The Dark Parlour: Oddities for York's curious and strange
In Lauren Rae’s world of the macabre, almost everything is for sale, including real human skeletons and skulls, retired medical specimens and an entire room dedicated to funeral and mortuary practices from the Civil War period.
Upstairs is a séance parlor — which is also an occult shop with items to satisfy pagan, Wiccan or other magic needs, such as cauldrons, sage, herbs and incense, when not in use.
The Dark Parlour, at 118 E. King St., in Royal Square, opened this summer, and since then, it’s become a fixture in the community for the curious and strange.
"I have people who come in on a weekly basis to see what I’ve procured over the weekend," said shop owner Rae, who added that some have even driven hours to see the parlor.
At first, there was a lot of “jaw dropping," "wows" and "where did you get this," she said, but no one’s really scared — "it’s just a lot of fascination."
A York native, Rae had initially been looking to leave town after her father died, but after prodding from her friends to stay, she said she just needed a reason — and she realized the city would be the perfect place to open her store.
“York is a really great crossroads for travel and tourism,” she said, given its proximity to areas including Baltimore, Harrisburg and Gettysburg.
Some of the shop’s merchandise is born out of Rae’s interests in medicine, science and history — part of which she got from spending time with her parents, who were antique dealers.
“I grew up in the world of antiques, getting up very early in the morning, going to flea markets and going to auctions,” Rae said.
Rae also received a bachelor’s degree in graphic design from the now-closed Art Institute of York, and she has her own designs via Lauren Rae Art & Design, so she chose to add an element of art into the shop.
"The artists that I bring in, they’re exploring the human condition or pushing themselves beyond their normal boundaries," she said.
One of those artists is Travis Trium Perfectum, based near Cleveland, Ohio, who will be bringing his first-ever solo show to the parlor Nov. 15-16. His work will be on display for two weeks.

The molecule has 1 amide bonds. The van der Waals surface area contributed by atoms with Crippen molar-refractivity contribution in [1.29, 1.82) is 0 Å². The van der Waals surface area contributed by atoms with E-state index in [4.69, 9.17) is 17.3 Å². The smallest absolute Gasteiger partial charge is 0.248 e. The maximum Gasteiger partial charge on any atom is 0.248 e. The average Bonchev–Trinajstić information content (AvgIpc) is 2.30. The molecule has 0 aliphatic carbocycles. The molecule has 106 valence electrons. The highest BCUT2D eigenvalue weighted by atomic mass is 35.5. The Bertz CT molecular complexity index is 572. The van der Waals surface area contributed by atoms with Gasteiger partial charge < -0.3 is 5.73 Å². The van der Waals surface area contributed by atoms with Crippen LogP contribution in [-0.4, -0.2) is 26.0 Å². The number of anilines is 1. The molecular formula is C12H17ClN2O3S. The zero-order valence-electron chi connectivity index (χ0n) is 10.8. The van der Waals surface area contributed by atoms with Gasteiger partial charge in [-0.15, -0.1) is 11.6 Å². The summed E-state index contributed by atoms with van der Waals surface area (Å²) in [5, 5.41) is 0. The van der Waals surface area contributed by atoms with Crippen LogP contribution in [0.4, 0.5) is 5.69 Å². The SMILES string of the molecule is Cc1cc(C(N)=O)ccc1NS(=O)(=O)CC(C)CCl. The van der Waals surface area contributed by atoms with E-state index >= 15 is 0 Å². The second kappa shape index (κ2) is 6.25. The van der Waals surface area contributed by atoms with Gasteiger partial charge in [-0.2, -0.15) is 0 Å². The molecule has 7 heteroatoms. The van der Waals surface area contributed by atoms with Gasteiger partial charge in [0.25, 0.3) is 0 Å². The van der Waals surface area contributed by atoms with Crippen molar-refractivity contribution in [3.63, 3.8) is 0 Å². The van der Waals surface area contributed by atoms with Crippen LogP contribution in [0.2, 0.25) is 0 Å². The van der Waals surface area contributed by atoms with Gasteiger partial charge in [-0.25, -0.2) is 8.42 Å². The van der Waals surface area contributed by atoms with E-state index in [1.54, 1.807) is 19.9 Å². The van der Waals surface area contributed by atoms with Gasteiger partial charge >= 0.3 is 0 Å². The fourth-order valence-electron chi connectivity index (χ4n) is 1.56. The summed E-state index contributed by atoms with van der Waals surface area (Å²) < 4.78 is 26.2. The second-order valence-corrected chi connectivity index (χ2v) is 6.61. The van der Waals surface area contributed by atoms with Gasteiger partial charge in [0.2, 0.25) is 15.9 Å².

The show will be a walk-through experience with video installations and audio — a taste of his previous work and new material for the debut. His work explores the dark side of the human condition — "things we don't bring up that we all go through" and showing the "beauty of those elements," he said.
The dark theme also came from Rae's own history.
"I have always been into the occult and studied various forms of the occult since I was basically a child,” she said. “ I was reading Steven King as a child instead of Baby-Sitters Club or Hardy Boys."
Rae thought studying the occult would help her find power and confidence within herself, and she’s found that to be true over the years. Her parents were also big horror movie fans, and she said that she believes they would be proud of her new venture if they were alive today.
The Dark Parlour will kick off its Halloween season Friday, Oct. 4, during York's First Friday celebration. Strangelove Vaudeville, a collection of independent artists that came together this June, is slated to present a "dark carnival" in front of the parlor's storefront.
Krystal Younglove leads the troupe with her husband, Christopher Strange, and the talents represented fall in line perfectly with The Dark Parlour's themes. The group has a "mixture of the strange," with one member doing Victorian seances and witchdoctery.
Friday's show will be a family friendly affair, featuring aerial silk pieces, fire dancing, fire breathers and a sideshow, in which Love — the indestructible lady — will put her head in an live animal trap.
"The Dark Parlour is a fantastic place because it is wonderfully macabre," Younglove said, noting she appreciates its willingness to go beyond the mainstream, which is something she hopes will continue to grow in the community.
"I think that this is a seed and it will start sprouting," she said.